There is an equivalence between the category of commutative finite dimensional Frobenius algebras and 2 dimensional topological quantum field theories, see for example the book by Joachim Kock, which I read a bit (but I have no idea about the topological part).

Some questions:

  1. Do module theoretic notions have a topological interpretation using this equivalence? For example an open problem for commutative finite dimensional Frobenius algebras A is wheter $Ext_A^1(M,M) \neq 0$ for any non-projective module $M$. Does this have a topological interpretation?

  2. Given a commutative f.d. Frobenius algebra $A$, then its trivial extension algebra $T(A)$ (see for example https://math.stackexchange.com/questions/229412/trivial-extension-of-an-algebra for the definition) is again a commutative Frobenius algebra with twice the dimension of $A$. What is the topological interpretation of the trivial extension construction using the equivalence?

  3. For two f.d. commutative Frobenius algebras $A,B$ one has $rad(A \otimes B)=rad(A) \otimes B + A \otimes rad(B)$ (here rad dentotes taking the Jacobson radical of an algebra). This reminds me of the formula for the boundary of the product of two topological spaces. Is this just random, or is there a connection between those two formulas?


1 Answer 1


Maybe you are not so interested in this, but there is a nice physical interpretation of modules over a Frobenius algebra.

(1+1)d TQFTs are used to describe topological phases of matter in 1d. Think of a sequence of spin 1/2 particles connected up in a line or a circle where the global state cannot be specified by local observables. Unfortunately, without more structure, topological phases of matter in 1d are trivial. This is a manifestation of the fact that any frobenius algebra is isomorphic to a product of matrix algebras. In this setting, bi-modules correspond to domain walls between different topological phases of matter. Since topological phases of matter are boring in 1d, this isn't really saying much.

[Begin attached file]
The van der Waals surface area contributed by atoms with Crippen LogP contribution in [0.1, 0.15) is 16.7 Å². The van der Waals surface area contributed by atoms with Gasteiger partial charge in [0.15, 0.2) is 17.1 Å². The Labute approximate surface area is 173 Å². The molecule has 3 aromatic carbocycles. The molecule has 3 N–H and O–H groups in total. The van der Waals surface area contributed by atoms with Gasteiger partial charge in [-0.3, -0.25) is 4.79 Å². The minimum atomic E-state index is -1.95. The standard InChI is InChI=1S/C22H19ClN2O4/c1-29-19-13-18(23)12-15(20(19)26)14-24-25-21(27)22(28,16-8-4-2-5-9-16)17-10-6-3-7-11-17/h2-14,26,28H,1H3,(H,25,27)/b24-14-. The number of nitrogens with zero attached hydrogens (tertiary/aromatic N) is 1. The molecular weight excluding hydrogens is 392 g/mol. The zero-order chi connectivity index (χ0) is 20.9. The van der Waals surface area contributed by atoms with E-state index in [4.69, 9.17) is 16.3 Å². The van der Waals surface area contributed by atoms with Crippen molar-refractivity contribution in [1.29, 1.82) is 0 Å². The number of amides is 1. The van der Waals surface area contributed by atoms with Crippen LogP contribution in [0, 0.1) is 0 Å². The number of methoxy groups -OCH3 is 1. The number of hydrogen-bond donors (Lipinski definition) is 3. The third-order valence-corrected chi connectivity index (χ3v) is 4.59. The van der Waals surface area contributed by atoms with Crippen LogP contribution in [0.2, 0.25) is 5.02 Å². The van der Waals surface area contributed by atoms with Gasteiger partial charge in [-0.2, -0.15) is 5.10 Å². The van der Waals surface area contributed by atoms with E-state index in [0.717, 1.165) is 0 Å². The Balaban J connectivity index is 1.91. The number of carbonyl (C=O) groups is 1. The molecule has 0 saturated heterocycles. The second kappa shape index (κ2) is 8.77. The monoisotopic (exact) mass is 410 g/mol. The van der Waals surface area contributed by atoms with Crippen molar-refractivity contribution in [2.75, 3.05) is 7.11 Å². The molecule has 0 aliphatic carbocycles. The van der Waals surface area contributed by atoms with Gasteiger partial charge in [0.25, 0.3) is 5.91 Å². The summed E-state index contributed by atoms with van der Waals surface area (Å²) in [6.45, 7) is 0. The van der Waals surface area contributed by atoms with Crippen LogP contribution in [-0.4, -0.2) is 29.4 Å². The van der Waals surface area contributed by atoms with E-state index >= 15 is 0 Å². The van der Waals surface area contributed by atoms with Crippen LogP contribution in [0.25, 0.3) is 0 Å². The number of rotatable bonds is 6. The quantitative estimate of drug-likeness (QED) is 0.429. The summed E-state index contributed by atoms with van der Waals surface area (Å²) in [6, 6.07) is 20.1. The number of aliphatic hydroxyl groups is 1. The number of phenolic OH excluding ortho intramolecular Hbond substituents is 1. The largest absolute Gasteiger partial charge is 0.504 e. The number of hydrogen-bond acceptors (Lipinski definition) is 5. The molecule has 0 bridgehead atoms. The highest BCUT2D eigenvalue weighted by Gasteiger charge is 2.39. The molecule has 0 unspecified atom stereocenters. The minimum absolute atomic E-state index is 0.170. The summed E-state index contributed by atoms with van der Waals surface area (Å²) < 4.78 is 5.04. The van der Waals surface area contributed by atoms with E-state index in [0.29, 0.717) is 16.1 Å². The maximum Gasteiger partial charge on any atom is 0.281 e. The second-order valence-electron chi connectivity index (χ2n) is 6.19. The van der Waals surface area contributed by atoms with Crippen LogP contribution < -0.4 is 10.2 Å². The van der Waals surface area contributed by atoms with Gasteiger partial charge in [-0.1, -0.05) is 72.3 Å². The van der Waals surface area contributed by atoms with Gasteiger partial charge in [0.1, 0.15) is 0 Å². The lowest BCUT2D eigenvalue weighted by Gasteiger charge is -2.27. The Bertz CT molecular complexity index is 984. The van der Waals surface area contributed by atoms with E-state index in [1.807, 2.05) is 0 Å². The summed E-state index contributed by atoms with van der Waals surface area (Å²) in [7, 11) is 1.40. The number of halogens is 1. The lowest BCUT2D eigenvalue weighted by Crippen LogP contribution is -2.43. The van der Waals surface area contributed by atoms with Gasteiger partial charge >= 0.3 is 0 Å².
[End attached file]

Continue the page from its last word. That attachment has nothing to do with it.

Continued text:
In 2d things are much more interesting. Topological phases of matter are now classified by (2+1)d TQFTs which can be specified by fusion categories and slight generalizations of them. There are a lot of interesting fusion categories and domain walls between the corresponding topological phases of matter are specified by bi-modules over fusion categories.

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    $\begingroup$ I do not understand much of this but why are Frobenius algebras a product of matrix algebras (you mean matrix algebras over a field)? This is not true. For example $K[x]/(x^2)$ is not a product of matrix algebras over a field. $\endgroup$
    – Mare
    Sep 19, 2017 at 6:34
  • $\begingroup$ It is possible that I am not using the correct adjectives, but I mean something like this math.ucr.edu/home/baez/qg-winter2001/qg16.1.html $\endgroup$ Sep 19, 2017 at 23:27
  • $\begingroup$ in the linked context--the artin-wedderburn therem--it would be matrix algebras over a division ring (non-commutative field) $\endgroup$
    – Samantha Y
    Sep 28, 2017 at 18:15

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